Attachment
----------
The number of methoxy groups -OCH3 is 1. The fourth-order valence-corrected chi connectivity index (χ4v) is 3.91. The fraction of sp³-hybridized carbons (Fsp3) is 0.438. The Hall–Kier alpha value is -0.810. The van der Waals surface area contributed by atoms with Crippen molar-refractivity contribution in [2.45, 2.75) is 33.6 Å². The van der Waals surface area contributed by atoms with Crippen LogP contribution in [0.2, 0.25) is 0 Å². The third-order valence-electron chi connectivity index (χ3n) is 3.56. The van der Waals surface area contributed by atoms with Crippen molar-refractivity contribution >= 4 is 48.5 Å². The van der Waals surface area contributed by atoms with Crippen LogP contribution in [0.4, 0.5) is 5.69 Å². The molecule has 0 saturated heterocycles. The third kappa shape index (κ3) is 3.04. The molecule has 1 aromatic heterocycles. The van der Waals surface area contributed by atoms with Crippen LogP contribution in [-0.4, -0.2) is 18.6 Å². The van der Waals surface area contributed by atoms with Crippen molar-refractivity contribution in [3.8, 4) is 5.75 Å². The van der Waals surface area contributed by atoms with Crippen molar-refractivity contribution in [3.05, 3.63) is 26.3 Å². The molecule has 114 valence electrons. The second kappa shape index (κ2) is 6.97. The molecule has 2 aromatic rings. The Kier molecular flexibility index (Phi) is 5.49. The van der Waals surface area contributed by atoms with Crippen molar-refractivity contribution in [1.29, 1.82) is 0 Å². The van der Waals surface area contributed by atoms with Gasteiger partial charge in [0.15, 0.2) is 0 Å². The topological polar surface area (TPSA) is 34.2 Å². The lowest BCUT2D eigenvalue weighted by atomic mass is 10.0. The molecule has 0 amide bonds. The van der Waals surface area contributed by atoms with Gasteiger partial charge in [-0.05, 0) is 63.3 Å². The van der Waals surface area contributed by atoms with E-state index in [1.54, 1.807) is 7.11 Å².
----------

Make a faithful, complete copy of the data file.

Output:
The number of methoxy groups -OCH3 is 1. The fourth-order valence-corrected chi connectivity index (χ4v) is 3.91. The fraction of sp³-hybridized carbons (Fsp3) is 0.438. The Hall–Kier alpha value is -0.810. The van der Waals surface area contributed by atoms with Crippen molar-refractivity contribution in [2.45, 2.75) is 33.6 Å². The van der Waals surface area contributed by atoms with Crippen LogP contribution in [0.2, 0.25) is 0 Å². The third-order valence-electron chi connectivity index (χ3n) is 3.56. The van der Waals surface area contributed by atoms with Crippen molar-refractivity contribution >= 4 is 48.5 Å². The van der Waals surface area contributed by atoms with Crippen LogP contribution in [0.4, 0.5) is 5.69 Å². The molecule has 0 saturated heterocycles. The third kappa shape index (κ3) is 3.04. The molecule has 1 aromatic heterocycles. The van der Waals surface area contributed by atoms with Crippen LogP contribution in [-0.4, -0.2) is 18.6 Å². The van der Waals surface area contributed by atoms with Crippen molar-refractivity contribution in [3.8, 4) is 5.75 Å². The van der Waals surface area contributed by atoms with Crippen molar-refractivity contribution in [3.05, 3.63) is 26.3 Å². The molecule has 114 valence electrons. The second kappa shape index (κ2) is 6.97. The molecule has 2 aromatic rings. The Kier molecular flexibility index (Phi) is 5.49. The van der Waals surface area contributed by atoms with Crippen molar-refractivity contribution in [1.29, 1.82) is 0 Å². The van der Waals surface area contributed by atoms with Gasteiger partial charge in [0.15, 0.2) is 0 Å². The topological polar surface area (TPSA) is 34.2 Å². The lowest BCUT2D eigenvalue weighted by atomic mass is 10.0. The molecule has 0 amide bonds. The van der Waals surface area contributed by atoms with Gasteiger partial charge in [-0.05, 0) is 63.3 Å². The van der Waals surface area contributed by atoms with E-state index in [1.54, 1.807) is 7.11 Å².